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Subdivisions and derivatives of the chicken subpallium based on expression of LIM and other regulatory genes and markers of neuron subpopulations during development

Research output: Contribution to journalArticle

  • Antonio Abellán
  • Loreta Medina

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Original languageEnglish
Pages (from-to)465-501
Number of pages37
JournalJournal of Comparative Neurology
Volume515
Issue number4
DOIs
Publication statusPublished - 1 Aug 2009

Abstract

Here we studied the combinatory expression patterns of nine developmental regulatory genes and six markers of different neuronal subpopulations in the telencephalic subpallium of developing chicken, from early embryos until hatching, in order to better understand the formation and organization of the basal telencephalon and the origin of its different cell groups. The genes analyzed include those encoding for: the transcription factors Islet1, Lhx6, Lhx7/8, Nkx2.1, and Pax6; the signaling protein Sonic hedgehog; the LIM-only genes Lmo3 and Lmo4; the cell adhesion molecule cadherin-8; markers of gamma-aminobutyric acid (GABA)ergic, cholinergic, or glutamatergic neurons; and markers of neuron subpopulations containing substance P, enkephalin, or neuropeptide Y. The combinatory expression patterns of these genes indicate that the chicken subpallium parcellates into eight molecularly different compartments during development (three striatal, three pallidal, and two preoptic subdivisions), and suggest that each compartment produces specific cell groups. Our data are particularly relevant for understanding the avian extended amygdala and suggest the existence of distinct central and medial extended amygdala complexes in the subpallium, as well as a pallial amygdalo-hypothalamic cell corridor, which are comparable to homonymous complexes of mammals based on similar embryonic origin, molecular features, and some connectivity patterns. Our data also indicate that the dorsal and ventral parts of the chicken basal ganglia originate in different striatal and pallidal compartments, and suggest a massive migration of neurons from the pallidal compartment into the medial striatum, which may explain the existence of pallidal-like cells within the medial striatum of birds.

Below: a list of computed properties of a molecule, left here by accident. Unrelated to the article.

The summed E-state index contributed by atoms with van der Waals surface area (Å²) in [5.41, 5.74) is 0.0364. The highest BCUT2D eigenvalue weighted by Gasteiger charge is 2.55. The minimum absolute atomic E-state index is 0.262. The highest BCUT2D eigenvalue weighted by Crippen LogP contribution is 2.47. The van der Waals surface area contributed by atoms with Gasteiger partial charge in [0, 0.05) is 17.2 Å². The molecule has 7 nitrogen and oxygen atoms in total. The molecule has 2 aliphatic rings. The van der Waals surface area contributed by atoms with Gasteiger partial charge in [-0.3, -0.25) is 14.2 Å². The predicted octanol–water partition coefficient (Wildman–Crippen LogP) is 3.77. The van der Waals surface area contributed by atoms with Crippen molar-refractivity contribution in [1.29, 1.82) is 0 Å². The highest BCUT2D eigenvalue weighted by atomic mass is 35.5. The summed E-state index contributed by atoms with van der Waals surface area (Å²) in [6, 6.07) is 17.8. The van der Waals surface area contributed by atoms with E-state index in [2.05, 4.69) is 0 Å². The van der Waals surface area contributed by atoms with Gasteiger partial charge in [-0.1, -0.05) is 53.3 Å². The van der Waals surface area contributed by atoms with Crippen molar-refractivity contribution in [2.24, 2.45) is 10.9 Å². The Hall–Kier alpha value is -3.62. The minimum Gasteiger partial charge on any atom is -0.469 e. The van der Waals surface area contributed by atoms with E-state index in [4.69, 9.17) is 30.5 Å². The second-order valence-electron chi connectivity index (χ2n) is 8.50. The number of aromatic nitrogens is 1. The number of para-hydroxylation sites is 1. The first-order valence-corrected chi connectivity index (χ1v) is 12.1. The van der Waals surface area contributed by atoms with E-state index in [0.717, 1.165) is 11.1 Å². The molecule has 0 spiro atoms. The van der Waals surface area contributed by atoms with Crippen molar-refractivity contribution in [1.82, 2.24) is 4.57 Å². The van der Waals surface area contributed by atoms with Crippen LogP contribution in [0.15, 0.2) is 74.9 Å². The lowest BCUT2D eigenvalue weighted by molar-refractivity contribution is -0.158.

Research areas

  • Animals, Animals, Newborn, Cadherins, Cell Movement, Chick Embryo, Chickens, DNA-Binding Proteins, Gene Expression Regulation, Developmental, Gene Regulatory Networks, Glutamate Decarboxylase, Hedgehog Proteins, Nerve Tissue Proteins, Neurons, Neurotransmitter Agents, Telencephalon

ID: 13092233